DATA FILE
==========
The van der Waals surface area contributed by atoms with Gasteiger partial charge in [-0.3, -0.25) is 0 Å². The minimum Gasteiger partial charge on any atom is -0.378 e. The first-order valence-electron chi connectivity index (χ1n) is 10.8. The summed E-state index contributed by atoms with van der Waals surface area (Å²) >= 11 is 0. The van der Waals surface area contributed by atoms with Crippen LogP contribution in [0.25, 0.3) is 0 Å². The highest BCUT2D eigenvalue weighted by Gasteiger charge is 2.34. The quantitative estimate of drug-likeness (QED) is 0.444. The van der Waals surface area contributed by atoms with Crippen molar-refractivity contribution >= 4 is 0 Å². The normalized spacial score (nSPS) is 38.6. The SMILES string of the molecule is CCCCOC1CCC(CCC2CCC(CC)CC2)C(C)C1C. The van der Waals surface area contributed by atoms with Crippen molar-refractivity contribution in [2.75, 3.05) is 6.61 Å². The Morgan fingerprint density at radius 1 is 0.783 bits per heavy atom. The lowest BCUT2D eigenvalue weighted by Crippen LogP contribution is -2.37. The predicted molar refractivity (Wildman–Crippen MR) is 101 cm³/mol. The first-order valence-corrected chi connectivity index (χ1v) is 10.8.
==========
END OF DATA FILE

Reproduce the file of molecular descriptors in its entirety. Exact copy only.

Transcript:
The van der Waals surface area contributed by atoms with Gasteiger partial charge in [-0.3, -0.25) is 0 Å². The minimum Gasteiger partial charge on any atom is -0.378 e. The first-order valence-electron chi connectivity index (χ1n) is 10.8. The summed E-state index contributed by atoms with van der Waals surface area (Å²) >= 11 is 0. The van der Waals surface area contributed by atoms with Crippen LogP contribution in [0.25, 0.3) is 0 Å². The highest BCUT2D eigenvalue weighted by Gasteiger charge is 2.34. The quantitative estimate of drug-likeness (QED) is 0.444. The van der Waals surface area contributed by atoms with Crippen molar-refractivity contribution >= 4 is 0 Å². The normalized spacial score (nSPS) is 38.6. The SMILES string of the molecule is CCCCOC1CCC(CCC2CCC(CC)CC2)C(C)C1C. The van der Waals surface area contributed by atoms with Crippen molar-refractivity contribution in [2.75, 3.05) is 6.61 Å². The Morgan fingerprint density at radius 1 is 0.783 bits per heavy atom. The lowest BCUT2D eigenvalue weighted by Crippen LogP contribution is -2.37. The predicted molar refractivity (Wildman–Crippen MR) is 101 cm³/mol. The first-order valence-corrected chi connectivity index (χ1v) is 10.8.